• Step 3 consists of construction of the interior troop compartment. Since I was not going to show the doors open I did not paint the interior as suggested by Italeri. If one does want to show the interior there are several ejector pin points that will have to be removed. Included in the interior compartment are the troop seats, fire suppression system and several tool boxes. The troop hatches are installed in step 5.
  • Step 4: This step consists of installing the upper hull, lower frontal plate and several other accessories which I did wait to install just before priming. As a note to the instructions in Step 4 the upper rear hull is incorrectly identified on the instruction sheet as 32A which in reality is part 32C.
  • Steps 5 and 6: Consist of installation of the rear troop hatches, towing and tie down lugs and other small parts. Note: All parts in Step 5 are labeled 10A on the instruction sheet. (See picture). Even with this curiosity all parts are easily identifiable as to placement. If the doors are shown open, then inside vision blocks are provided with inside door handles included.
  • Step 7: The only discrepancy noted in this step was that part 66A is incorrectly identified. It is located on sprue B (66B)
  • Step 8: Consists of installation of the wheels of which I had already pre-painted with Vallejo Model Color Iraqi Sand 70.819 and the rubber with Vallejo Panzer Aces 306 Dark Rubber.
  • Step 9: Consists of constructing the turret along with the main 25mm gun and other small parts. The main gun is workable being able to elevate or depress to a final position.
  • Step 10: Consists of attaching the turret to the hull which is made to swivel as desired.
  • Decals: The decals laid down nicely after a clear gloss acrylic coat was applied and allowed to dry for 24 hours. As I usually use Solvaset as my setting solution, I found no problem with the supplied decals. After the decals were allowed to dry for 48 hours I sprayed on another gloss clear acrylic coat to protect them during the wreathing process.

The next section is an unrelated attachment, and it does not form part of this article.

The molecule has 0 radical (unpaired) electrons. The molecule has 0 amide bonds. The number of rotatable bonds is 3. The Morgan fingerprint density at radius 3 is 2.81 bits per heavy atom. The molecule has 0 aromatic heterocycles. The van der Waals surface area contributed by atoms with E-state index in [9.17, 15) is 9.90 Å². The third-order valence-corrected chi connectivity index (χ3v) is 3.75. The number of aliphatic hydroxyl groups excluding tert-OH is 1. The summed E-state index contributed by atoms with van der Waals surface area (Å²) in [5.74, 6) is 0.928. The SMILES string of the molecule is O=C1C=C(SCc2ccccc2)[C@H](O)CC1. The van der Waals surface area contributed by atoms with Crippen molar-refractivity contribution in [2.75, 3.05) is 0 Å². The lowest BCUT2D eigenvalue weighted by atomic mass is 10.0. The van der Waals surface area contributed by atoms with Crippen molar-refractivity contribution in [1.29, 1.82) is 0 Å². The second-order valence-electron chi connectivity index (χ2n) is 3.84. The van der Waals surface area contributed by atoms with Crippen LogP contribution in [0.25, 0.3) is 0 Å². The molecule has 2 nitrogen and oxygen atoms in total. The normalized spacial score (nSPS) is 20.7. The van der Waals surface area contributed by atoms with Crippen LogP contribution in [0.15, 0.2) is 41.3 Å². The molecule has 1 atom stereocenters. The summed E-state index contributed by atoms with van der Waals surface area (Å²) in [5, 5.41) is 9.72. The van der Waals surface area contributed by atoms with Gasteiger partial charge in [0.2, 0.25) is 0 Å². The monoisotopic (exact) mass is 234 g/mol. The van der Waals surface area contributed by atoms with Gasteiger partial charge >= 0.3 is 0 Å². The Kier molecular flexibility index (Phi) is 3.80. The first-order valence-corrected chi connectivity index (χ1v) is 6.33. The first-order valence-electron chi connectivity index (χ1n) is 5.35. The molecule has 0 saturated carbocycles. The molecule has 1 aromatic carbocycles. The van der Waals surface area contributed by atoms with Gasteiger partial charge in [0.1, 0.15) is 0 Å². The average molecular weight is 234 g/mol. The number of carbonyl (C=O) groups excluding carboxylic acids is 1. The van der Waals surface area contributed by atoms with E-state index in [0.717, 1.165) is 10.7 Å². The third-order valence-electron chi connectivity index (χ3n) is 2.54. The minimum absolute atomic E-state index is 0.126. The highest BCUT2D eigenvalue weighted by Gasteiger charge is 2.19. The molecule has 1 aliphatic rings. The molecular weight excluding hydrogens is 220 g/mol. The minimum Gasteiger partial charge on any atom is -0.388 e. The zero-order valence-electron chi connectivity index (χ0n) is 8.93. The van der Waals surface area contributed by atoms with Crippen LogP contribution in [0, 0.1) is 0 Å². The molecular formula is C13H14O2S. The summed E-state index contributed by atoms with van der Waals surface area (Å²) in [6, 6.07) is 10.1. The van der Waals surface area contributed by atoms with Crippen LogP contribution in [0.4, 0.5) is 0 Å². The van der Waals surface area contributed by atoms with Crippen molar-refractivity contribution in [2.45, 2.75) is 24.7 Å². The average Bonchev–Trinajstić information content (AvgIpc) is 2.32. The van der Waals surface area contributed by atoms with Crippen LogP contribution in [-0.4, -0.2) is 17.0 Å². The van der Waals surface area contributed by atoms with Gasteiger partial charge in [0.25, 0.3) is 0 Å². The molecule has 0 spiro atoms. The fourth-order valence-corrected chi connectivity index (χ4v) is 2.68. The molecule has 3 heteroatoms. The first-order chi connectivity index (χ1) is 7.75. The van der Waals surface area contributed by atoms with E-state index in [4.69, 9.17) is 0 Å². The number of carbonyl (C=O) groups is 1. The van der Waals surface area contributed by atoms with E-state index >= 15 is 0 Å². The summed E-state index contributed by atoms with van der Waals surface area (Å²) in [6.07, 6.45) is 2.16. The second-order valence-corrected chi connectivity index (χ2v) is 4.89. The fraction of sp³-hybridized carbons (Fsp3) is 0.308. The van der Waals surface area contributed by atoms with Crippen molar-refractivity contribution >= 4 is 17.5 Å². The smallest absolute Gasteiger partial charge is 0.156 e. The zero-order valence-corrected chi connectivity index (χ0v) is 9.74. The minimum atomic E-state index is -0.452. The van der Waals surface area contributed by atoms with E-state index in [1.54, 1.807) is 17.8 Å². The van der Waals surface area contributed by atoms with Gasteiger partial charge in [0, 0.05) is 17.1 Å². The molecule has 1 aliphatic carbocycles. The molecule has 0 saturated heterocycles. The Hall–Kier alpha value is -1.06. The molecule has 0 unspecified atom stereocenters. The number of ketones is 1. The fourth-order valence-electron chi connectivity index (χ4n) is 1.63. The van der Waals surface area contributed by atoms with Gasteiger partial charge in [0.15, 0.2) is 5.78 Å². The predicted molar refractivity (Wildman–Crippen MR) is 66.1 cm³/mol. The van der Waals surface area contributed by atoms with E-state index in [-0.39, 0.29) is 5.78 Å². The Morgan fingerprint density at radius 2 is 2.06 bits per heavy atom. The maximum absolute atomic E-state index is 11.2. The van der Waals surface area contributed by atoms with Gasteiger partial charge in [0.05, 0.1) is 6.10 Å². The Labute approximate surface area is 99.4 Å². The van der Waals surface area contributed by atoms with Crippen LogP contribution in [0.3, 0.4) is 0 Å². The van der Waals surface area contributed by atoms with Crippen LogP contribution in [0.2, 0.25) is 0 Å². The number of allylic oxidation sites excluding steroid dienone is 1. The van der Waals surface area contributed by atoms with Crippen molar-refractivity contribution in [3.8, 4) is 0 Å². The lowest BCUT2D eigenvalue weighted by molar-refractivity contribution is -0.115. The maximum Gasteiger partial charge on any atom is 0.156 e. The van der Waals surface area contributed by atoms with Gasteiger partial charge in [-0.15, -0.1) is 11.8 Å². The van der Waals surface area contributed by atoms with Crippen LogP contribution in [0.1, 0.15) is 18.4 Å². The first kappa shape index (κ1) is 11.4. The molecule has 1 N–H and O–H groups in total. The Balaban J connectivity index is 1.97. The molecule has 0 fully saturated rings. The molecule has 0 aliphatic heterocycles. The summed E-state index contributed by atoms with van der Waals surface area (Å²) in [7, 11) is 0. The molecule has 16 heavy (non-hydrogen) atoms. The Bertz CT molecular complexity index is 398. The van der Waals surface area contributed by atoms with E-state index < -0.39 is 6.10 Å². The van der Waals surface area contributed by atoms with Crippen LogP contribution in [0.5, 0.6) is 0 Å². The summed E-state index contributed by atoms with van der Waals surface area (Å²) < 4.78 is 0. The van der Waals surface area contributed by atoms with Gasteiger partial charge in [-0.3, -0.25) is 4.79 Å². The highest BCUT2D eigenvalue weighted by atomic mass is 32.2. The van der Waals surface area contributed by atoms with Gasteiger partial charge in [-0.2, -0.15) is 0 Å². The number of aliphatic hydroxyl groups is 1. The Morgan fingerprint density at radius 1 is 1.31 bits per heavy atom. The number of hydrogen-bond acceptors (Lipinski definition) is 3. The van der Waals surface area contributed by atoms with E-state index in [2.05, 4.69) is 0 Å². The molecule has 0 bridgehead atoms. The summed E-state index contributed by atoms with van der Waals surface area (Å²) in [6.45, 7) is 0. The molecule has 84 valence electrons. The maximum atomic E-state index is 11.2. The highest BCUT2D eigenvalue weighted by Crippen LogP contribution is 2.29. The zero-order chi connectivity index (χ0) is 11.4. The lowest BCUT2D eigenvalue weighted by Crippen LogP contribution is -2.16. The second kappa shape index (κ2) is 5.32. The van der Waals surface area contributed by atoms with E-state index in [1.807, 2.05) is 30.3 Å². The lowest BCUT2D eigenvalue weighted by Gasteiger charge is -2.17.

• Painting: Model painted with Model Color Iraqi Sand 70.819. After this was allowed to dry the model was given a coat of Model Master Clear Gloss Acrylic. The decals were then applied using Solvaset. I saw no problems or silvering around the edges. After the decals were allowed to dry for 48 hours I sprayed on another gloss clear acrylic coat to protect them during the weathering process. The 7.62mm turret gun was painted with Ammo Mig Gun Metal 045. Periscopes painted with Tamiya X-23 Clear Blue. A pin wash using Vallejo Model Wash Oiled Earth 76.521 was then applied. Chipping was added using a sponge and Vallejo Model Color German Camo Brown 70.822. Rust to exhaust was added using Model Air Rust 71.080 with Mig pigments Standard Rust and Natural Iron Oxide. After this was complete a light coat of Model Wash European Dust 76.523 was sprayed on and dust pigments added to complete the model. Finally, a flat coat of Model Master Flat Acrylic was added to protect the model. As I always like to show my models in their natural surroundings, this model is sitting on a desert scene constructed of Vallejo Desert Sand Earth Effects over a ¼” acrylic sheet attached to a wooden base.

In conclusion, this was an enjoyable build. At times frustrating because of all the mold seams. However, the detail was very good. As to accuracy I cannot say, but from pictures and references the accuracy seems to be spot on. The kit doesn’t allow for the front four wheels to articulate which would have been a good option. However, this modification could be scratch built using reference pictures as a guide. The kit also doesn’t supply the wire cutters normally mounted on the turret and hull but, as before these could be easily scratch built. As with most models, there are several aftermarket accessories available one could add to this kit. Finally, the call out numbers for Italeri Paints and the FS numbers were a welcome addition. I highly recommend this kit.

Thanks to IPMS/USA, Italeri and Hobbico for allowing me to review this kit.